Facebook is seeking to dismiss a lawsuit challenging the compensation paid to its non-executive directors, which we previously discussed here.

Although a board’s decision to grant compensation to its members generally falls outside the business judgment rule because board members are deemed personally interested in their compensation levels, if the board’s decision is approved by a majority of independent, disinterested and informed stockholders, then the business judgment rule presumption applies rather than the entire fairness standard.

Facebook argues in its motion to dismiss that the director compensation at issue was approved by the necessary stockholder majority because the company’s CEO and chairman, Mark Zuckerberg, beneficially owns approximately 17% of the company, and 55% of the voting power, as a result of its dual-class structure. As a board member, Mr. Zuckerberg participated in the board’s deliberations about the non-executive directors’ compensation, believing the program is necessary to assist Facebook in recruiting and retaining its directors. The company states that Mr. Zuckerberg’s express ratification of the non-executive directors’ compensation is also in his capacity as a majority stockholder.

According to the company, as Facebook’s controlling stockholder, Mr. Zuckerberg is independent of Facebook’s non-executive directors. The company argues that as its largest stockholder, no one else is more “properly incentivized” to prevent Facebook from overpaying its directors, and therefore he is capable of making the decision to approve the non-executive directors’ compensation impartially and objectively. In addition, since Mr. Zuckerberg does not himself receive any compensation for serving as a director, he cannot be interested in the compensation at issue.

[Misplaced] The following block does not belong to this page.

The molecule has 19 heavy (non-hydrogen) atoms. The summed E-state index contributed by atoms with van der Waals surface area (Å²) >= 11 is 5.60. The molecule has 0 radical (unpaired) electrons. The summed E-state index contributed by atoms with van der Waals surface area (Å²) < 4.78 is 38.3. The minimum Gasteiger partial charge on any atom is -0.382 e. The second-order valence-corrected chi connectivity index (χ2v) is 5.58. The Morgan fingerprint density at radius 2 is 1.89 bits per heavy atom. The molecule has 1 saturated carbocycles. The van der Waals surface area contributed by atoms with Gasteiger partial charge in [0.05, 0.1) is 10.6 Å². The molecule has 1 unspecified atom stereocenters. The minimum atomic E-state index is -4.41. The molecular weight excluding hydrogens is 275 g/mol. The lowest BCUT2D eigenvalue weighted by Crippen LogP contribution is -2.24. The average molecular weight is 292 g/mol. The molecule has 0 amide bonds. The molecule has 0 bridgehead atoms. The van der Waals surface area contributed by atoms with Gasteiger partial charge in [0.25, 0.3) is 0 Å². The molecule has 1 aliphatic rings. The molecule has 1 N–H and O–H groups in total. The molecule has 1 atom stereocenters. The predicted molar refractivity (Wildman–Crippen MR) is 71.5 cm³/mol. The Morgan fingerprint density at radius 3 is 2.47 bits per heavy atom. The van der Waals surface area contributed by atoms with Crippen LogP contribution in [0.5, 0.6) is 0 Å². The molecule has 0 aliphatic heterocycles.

The company concludes that because the plaintiff cannot overcome the presumption of the business judgment rule where the company’s independent, disinterested, and informed stockholder majority has approved the business judgment at issue, the court should grant summary judgment as to the breach of fiduciary duty claim. In addition, where the transaction is entitled to the protection of the business judgment rule, the plaintiff cannot prevail on a claim of unjust enrichment and finally, the plaintiff has failed to state a claim for waste.